Friday 17 April 2020


 by NT Franklin

ginger beer

“Oh Lord, he doing it again,” Katy said.
“That where the kids are?” Karen asked.
“Yup, downstairs in rapt attention to ‘Grampy stories’ as Randy calls them.” Is that where little Tommy is, too?”
Karen rolled her eyes. “Yes. Every holiday it takes weeks to ‘unlearn’ the lessons from Grampy.”
“Yeah, but Tommy isn’t speaking yet.”
“Doesn’t mean he isn’t listening.”
“Karen, should we go rescue the kids before it’s too late? I had to explain why hood surfing is stupid and dangerous to Caleb–he’s a 6 year old–last Christmas.”
The girls looked toward the sound of a herd of elephants coming up the stairs. “Mommy, mommy, mommy,” three voices cried out in unison. “Grampy told us more stories. He promised even more after supper.”
“Wouldn’t you guys rather watch television tonight?”
“NO,” three voices replied. Little Tommy just giggled.
“Oh Lord,” was all Katy said.

Karen was cleaning up after supper in an empty kitchen while the wee ones were in the basement listening to Grampy. “Could be worse. At least we only visit for holidays.”
“Yeah, I know,” Katy agreed.
“Do you want to talk to him about it this time?”
Katy shook her head, “Nope, I did last time. See how well that worked? Your turn.”

Karen went downstairs to confront Grampy. Again.
“But there is nothing wrong with those stories. Good clean fun. Might be good to let the boys live a little. It’s not like they’re harmed walking in the woods. Just as dangerous on a city street, I figure.”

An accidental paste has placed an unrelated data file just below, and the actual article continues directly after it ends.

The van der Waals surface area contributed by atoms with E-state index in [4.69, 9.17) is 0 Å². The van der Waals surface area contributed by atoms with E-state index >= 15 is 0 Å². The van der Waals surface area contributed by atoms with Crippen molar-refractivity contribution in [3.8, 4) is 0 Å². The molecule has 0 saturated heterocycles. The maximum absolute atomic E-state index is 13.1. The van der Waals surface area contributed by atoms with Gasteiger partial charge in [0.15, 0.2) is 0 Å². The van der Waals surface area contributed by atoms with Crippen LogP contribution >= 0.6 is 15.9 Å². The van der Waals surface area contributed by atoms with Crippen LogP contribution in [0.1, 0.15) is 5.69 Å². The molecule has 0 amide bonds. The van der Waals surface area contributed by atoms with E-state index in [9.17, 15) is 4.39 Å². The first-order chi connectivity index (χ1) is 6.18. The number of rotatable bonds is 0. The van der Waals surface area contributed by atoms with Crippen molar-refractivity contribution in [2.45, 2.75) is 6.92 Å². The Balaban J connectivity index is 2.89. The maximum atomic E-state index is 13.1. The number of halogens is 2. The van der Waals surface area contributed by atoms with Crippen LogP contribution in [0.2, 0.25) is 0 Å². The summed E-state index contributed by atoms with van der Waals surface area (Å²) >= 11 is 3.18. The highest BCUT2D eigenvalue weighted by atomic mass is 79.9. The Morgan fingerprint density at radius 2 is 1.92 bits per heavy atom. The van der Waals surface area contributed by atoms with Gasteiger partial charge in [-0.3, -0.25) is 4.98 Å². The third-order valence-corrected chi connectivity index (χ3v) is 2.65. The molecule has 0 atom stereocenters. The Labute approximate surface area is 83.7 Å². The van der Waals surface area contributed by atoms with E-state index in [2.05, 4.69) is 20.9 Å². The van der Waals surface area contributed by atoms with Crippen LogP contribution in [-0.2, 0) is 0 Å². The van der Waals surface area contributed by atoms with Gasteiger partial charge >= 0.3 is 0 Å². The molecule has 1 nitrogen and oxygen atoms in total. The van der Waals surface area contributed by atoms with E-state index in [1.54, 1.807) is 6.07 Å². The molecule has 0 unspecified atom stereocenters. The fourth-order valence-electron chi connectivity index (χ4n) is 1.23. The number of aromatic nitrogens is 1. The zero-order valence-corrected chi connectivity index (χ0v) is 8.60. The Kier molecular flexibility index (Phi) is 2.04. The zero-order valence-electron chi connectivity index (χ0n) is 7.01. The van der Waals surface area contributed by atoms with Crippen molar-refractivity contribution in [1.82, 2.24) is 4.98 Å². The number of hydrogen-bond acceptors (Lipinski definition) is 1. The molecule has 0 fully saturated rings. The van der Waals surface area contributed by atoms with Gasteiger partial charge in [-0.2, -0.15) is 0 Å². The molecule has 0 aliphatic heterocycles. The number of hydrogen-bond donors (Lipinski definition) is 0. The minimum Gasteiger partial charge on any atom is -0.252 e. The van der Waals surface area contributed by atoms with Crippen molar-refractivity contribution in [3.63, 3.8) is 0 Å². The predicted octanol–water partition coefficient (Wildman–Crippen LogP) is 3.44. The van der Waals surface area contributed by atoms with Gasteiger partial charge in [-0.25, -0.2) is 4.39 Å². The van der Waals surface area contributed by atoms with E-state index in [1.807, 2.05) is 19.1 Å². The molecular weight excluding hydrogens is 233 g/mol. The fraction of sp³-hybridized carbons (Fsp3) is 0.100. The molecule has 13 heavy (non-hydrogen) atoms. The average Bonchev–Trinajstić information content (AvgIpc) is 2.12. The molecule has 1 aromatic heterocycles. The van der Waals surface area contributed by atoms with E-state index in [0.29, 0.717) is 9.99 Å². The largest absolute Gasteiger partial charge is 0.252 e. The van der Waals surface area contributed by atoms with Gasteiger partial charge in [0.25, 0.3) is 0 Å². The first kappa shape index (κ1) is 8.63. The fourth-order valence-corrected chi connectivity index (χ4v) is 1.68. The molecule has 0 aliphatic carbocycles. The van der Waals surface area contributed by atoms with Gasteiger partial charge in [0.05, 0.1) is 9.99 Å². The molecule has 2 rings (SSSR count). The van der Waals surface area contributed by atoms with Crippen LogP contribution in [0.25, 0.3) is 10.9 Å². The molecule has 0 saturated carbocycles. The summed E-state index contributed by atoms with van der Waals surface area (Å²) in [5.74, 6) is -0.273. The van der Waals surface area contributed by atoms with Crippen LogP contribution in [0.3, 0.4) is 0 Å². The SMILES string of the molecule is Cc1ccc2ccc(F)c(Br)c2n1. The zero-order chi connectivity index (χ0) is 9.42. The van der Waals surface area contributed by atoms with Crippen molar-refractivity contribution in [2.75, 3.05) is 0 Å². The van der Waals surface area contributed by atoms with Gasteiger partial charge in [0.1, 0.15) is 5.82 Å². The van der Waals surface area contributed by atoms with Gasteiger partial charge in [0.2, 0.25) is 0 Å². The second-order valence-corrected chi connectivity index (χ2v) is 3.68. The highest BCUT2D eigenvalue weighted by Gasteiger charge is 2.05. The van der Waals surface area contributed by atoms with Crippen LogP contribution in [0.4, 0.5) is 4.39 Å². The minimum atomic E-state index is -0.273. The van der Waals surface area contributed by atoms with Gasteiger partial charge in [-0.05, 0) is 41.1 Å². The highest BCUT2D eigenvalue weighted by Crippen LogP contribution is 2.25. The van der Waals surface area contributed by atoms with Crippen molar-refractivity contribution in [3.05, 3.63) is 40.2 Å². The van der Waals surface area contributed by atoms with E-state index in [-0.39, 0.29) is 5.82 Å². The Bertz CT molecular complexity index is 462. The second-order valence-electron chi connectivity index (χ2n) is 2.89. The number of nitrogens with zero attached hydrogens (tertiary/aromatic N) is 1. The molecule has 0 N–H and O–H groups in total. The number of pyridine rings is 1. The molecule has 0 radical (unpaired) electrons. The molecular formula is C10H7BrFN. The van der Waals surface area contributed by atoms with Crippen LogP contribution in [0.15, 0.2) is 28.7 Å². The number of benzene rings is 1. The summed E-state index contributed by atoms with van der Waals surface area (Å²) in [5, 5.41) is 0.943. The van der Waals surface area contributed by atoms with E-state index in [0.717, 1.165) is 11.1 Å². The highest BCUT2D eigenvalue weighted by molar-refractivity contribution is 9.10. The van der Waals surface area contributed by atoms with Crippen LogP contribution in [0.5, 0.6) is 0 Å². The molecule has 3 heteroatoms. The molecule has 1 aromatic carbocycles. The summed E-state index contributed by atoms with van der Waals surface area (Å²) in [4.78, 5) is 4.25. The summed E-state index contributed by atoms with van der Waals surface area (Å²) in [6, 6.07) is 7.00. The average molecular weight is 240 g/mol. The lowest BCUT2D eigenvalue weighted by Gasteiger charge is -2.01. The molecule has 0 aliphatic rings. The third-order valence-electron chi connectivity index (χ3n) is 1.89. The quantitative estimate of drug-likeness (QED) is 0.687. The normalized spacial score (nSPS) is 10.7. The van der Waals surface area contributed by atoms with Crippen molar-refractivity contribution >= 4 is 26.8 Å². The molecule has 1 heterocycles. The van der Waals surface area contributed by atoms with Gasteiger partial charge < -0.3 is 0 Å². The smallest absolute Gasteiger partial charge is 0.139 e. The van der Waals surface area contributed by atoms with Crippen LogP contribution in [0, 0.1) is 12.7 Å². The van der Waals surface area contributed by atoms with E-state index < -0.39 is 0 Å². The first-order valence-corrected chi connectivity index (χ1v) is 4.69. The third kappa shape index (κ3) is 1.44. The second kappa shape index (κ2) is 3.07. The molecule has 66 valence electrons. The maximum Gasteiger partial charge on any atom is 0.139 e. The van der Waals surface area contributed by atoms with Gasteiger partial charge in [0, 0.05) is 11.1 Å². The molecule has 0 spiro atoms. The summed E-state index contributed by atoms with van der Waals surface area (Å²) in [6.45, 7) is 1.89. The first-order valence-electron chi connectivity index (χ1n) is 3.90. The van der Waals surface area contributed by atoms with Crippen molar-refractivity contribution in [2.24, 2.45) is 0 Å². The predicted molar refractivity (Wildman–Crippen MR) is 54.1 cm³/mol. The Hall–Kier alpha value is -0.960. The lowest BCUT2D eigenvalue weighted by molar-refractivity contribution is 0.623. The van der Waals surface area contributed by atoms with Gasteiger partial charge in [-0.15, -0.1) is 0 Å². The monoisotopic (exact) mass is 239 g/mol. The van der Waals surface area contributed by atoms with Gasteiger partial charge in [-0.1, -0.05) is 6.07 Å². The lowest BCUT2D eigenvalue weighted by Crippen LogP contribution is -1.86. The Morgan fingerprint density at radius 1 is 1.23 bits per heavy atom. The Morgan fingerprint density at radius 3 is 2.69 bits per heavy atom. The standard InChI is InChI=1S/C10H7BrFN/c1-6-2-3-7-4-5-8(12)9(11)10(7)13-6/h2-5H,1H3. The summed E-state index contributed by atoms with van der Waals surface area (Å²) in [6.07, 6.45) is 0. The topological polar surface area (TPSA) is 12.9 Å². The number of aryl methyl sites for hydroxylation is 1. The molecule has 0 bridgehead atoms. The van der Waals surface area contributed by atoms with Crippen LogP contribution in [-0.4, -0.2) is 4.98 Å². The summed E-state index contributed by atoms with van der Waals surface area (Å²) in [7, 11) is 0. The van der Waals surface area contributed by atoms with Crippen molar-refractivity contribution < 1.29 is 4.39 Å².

“Dad, Katy and I have been over this with you before. They’re young, impressionable children. They don’t live like that.”
“Might do them some good.”
“Are we done now? Don’t make me tell Mom we can’t visit her anymore. Don’t make me do it.”
Grampy nodded, but that was all.

All Easter plans were cancelled with the coronavirus mayhem. Everyone sheltered at home. But the epidemic moved extraordinarily quickly in some areas, even before alerts were issued. For some, the alerts were too late. Grampy caught the virus from a healthcare provider and didn’t make it two weeks.

Two Christmases later, Katy and Karen travelled to Grampy’s house. Their boys wanted to hear Grampy’s stories. Everyone settled for a picture album of the multiple generations.
Little Timmy pointed to a photo of Grampy and asked, “Who’s dat?”
Karen cried.

About the author

NT Franklin has been published in Page and Spine, Fiction on the Web, 101 Words, Friday Flash Fiction, CafeLit, Madswirl, Postcard Shorts, 404 Words, Scarlet Leaf Review, Freedom Fiction, Burrst, Entropy, Alsina Publishing, Fifty-word stories, Dime Show Review, among others.

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